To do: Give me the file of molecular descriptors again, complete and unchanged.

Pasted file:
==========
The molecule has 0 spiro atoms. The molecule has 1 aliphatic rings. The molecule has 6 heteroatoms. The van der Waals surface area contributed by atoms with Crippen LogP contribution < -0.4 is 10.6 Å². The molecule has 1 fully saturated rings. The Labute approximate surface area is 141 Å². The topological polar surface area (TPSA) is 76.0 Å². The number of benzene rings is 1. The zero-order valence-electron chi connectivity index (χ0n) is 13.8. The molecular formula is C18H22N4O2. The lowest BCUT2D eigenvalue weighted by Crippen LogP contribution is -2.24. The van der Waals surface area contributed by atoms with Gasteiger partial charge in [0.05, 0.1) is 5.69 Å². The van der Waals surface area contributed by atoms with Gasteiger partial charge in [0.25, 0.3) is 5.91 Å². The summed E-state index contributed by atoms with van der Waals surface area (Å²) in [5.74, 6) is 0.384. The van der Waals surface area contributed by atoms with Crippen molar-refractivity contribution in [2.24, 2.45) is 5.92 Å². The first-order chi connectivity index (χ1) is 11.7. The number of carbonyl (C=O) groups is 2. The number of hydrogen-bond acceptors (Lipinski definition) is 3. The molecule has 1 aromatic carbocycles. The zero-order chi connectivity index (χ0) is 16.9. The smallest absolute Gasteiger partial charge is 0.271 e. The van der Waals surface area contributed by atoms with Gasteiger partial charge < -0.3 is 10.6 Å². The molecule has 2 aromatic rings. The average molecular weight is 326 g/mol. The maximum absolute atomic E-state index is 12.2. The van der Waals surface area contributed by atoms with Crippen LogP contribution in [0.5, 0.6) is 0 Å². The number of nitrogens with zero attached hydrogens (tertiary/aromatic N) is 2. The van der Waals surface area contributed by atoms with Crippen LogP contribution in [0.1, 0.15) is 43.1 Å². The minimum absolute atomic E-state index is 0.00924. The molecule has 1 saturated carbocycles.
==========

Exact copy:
The molecule has 0 spiro atoms. The molecule has 1 aliphatic rings. The molecule has 6 heteroatoms. The van der Waals surface area contributed by atoms with Crippen LogP contribution < -0.4 is 10.6 Å². The molecule has 1 fully saturated rings. The Labute approximate surface area is 141 Å². The topological polar surface area (TPSA) is 76.0 Å². The number of benzene rings is 1. The zero-order valence-electron chi connectivity index (χ0n) is 13.8. The molecular formula is C18H22N4O2. The lowest BCUT2D eigenvalue weighted by Crippen LogP contribution is -2.24. The van der Waals surface area contributed by atoms with Gasteiger partial charge in [0.05, 0.1) is 5.69 Å². The van der Waals surface area contributed by atoms with Gasteiger partial charge in [0.25, 0.3) is 5.91 Å². The summed E-state index contributed by atoms with van der Waals surface area (Å²) in [5.74, 6) is 0.384. The van der Waals surface area contributed by atoms with Crippen molar-refractivity contribution in [2.24, 2.45) is 5.92 Å². The first-order chi connectivity index (χ1) is 11.7. The number of carbonyl (C=O) groups is 2. The number of hydrogen-bond acceptors (Lipinski definition) is 3. The molecule has 1 aromatic carbocycles. The zero-order chi connectivity index (χ0) is 16.9. The smallest absolute Gasteiger partial charge is 0.271 e. The van der Waals surface area contributed by atoms with Gasteiger partial charge < -0.3 is 10.6 Å². The molecule has 2 aromatic rings. The average molecular weight is 326 g/mol. The maximum absolute atomic E-state index is 12.2. The van der Waals surface area contributed by atoms with Crippen LogP contribution in [0.5, 0.6) is 0 Å². The number of nitrogens with zero attached hydrogens (tertiary/aromatic N) is 2. The van der Waals surface area contributed by atoms with Crippen LogP contribution in [0.1, 0.15) is 43.1 Å². The minimum absolute atomic E-state index is 0.00924. The molecule has 1 saturated carbocycles.